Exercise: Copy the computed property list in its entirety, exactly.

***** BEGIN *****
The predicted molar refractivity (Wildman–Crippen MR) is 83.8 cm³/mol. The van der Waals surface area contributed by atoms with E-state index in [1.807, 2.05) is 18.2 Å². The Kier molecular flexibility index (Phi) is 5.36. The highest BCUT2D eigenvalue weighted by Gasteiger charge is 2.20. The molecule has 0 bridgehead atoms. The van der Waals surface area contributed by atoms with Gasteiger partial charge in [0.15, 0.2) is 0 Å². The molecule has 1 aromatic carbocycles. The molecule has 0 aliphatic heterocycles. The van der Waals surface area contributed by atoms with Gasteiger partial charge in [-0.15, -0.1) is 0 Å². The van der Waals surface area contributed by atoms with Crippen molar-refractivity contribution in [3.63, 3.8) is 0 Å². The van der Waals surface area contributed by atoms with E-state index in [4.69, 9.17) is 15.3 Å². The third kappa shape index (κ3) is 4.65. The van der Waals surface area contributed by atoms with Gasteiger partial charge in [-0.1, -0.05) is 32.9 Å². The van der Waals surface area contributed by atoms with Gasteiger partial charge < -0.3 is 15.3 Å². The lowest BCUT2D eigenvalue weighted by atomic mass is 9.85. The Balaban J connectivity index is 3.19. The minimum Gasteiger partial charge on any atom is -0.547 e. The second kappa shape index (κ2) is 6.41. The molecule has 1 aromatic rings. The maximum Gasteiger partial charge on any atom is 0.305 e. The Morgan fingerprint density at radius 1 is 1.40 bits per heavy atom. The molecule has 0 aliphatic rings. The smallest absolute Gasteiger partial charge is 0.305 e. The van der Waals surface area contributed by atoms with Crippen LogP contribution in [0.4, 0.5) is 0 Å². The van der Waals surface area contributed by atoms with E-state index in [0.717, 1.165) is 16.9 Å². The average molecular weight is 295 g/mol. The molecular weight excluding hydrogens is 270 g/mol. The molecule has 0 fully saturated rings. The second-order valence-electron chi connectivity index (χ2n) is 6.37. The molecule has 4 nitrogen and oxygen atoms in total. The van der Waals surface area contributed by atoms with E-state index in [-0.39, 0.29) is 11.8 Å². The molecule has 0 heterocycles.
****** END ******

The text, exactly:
The predicted molar refractivity (Wildman–Crippen MR) is 83.8 cm³/mol. The van der Waals surface area contributed by atoms with E-state index in [1.807, 2.05) is 18.2 Å². The Kier molecular flexibility index (Phi) is 5.36. The highest BCUT2D eigenvalue weighted by Gasteiger charge is 2.20. The molecule has 0 bridgehead atoms. The van der Waals surface area contributed by atoms with Gasteiger partial charge in [0.15, 0.2) is 0 Å². The molecule has 1 aromatic carbocycles. The molecule has 0 aliphatic heterocycles. The van der Waals surface area contributed by atoms with Gasteiger partial charge in [-0.15, -0.1) is 0 Å². The van der Waals surface area contributed by atoms with Crippen molar-refractivity contribution in [3.63, 3.8) is 0 Å². The van der Waals surface area contributed by atoms with E-state index in [4.69, 9.17) is 15.3 Å². The third kappa shape index (κ3) is 4.65. The van der Waals surface area contributed by atoms with Gasteiger partial charge in [-0.1, -0.05) is 32.9 Å². The van der Waals surface area contributed by atoms with Gasteiger partial charge < -0.3 is 15.3 Å². The lowest BCUT2D eigenvalue weighted by atomic mass is 9.85. The Balaban J connectivity index is 3.19. The minimum Gasteiger partial charge on any atom is -0.547 e. The second kappa shape index (κ2) is 6.41. The molecule has 1 aromatic rings. The maximum Gasteiger partial charge on any atom is 0.305 e. The Morgan fingerprint density at radius 1 is 1.40 bits per heavy atom. The molecule has 0 aliphatic rings. The smallest absolute Gasteiger partial charge is 0.305 e. The van der Waals surface area contributed by atoms with Crippen LogP contribution in [0.4, 0.5) is 0 Å². The van der Waals surface area contributed by atoms with E-state index in [0.717, 1.165) is 16.9 Å². The average molecular weight is 295 g/mol. The molecular weight excluding hydrogens is 270 g/mol. The molecule has 0 fully saturated rings. The second-order valence-electron chi connectivity index (χ2n) is 6.37. The molecule has 4 nitrogen and oxygen atoms in total. The van der Waals surface area contributed by atoms with E-state index in [-0.39, 0.29) is 11.8 Å². The molecule has 0 heterocycles.